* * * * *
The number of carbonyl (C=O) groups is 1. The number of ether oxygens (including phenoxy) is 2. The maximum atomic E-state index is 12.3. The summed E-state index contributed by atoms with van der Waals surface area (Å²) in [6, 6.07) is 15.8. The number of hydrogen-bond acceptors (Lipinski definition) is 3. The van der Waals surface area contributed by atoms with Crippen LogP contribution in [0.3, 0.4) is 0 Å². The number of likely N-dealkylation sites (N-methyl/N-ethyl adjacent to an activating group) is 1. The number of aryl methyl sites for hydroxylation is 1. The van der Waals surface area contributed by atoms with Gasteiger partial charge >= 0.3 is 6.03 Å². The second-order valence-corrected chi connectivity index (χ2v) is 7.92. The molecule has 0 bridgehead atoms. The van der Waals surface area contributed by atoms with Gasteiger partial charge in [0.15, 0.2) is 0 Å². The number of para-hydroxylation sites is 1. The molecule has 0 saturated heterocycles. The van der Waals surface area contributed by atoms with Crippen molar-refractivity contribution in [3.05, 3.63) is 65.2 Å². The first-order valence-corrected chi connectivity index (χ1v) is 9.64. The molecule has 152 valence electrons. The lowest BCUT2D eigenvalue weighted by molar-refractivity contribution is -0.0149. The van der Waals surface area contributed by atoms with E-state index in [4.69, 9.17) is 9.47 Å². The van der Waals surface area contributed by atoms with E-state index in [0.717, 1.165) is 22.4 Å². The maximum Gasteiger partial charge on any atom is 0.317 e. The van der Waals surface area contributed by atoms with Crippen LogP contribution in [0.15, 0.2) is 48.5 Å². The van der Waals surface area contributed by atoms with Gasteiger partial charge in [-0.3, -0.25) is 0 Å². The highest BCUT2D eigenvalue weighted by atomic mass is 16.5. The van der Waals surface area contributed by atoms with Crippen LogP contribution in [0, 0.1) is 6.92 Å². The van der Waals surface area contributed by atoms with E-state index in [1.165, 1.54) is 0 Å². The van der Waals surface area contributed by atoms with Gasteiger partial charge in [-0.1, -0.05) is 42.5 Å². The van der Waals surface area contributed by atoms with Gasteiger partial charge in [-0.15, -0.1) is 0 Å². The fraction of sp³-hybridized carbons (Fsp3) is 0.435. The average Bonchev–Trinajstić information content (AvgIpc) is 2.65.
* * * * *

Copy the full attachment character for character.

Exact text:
The number of carbonyl (C=O) groups is 1. The number of ether oxygens (including phenoxy) is 2. The maximum atomic E-state index is 12.3. The summed E-state index contributed by atoms with van der Waals surface area (Å²) in [6, 6.07) is 15.8. The number of hydrogen-bond acceptors (Lipinski definition) is 3. The van der Waals surface area contributed by atoms with Crippen LogP contribution in [0.3, 0.4) is 0 Å². The number of likely N-dealkylation sites (N-methyl/N-ethyl adjacent to an activating group) is 1. The number of aryl methyl sites for hydroxylation is 1. The van der Waals surface area contributed by atoms with Gasteiger partial charge >= 0.3 is 6.03 Å². The second-order valence-corrected chi connectivity index (χ2v) is 7.92. The molecule has 0 bridgehead atoms. The van der Waals surface area contributed by atoms with Gasteiger partial charge in [0.15, 0.2) is 0 Å². The number of para-hydroxylation sites is 1. The molecule has 0 saturated heterocycles. The van der Waals surface area contributed by atoms with Crippen molar-refractivity contribution in [3.05, 3.63) is 65.2 Å². The first-order valence-corrected chi connectivity index (χ1v) is 9.64. The molecule has 152 valence electrons. The lowest BCUT2D eigenvalue weighted by molar-refractivity contribution is -0.0149. The van der Waals surface area contributed by atoms with E-state index in [4.69, 9.17) is 9.47 Å². The van der Waals surface area contributed by atoms with E-state index in [0.717, 1.165) is 22.4 Å². The maximum Gasteiger partial charge on any atom is 0.317 e. The van der Waals surface area contributed by atoms with Crippen LogP contribution in [0.15, 0.2) is 48.5 Å². The van der Waals surface area contributed by atoms with Gasteiger partial charge in [-0.3, -0.25) is 0 Å². The highest BCUT2D eigenvalue weighted by atomic mass is 16.5. The van der Waals surface area contributed by atoms with Crippen LogP contribution in [0, 0.1) is 6.92 Å². The van der Waals surface area contributed by atoms with E-state index in [1.165, 1.54) is 0 Å². The van der Waals surface area contributed by atoms with Gasteiger partial charge in [-0.1, -0.05) is 42.5 Å². The van der Waals surface area contributed by atoms with Gasteiger partial charge in [-0.15, -0.1) is 0 Å². The fraction of sp³-hybridized carbons (Fsp3) is 0.435. The average Bonchev–Trinajstić information content (AvgIpc) is 2.65.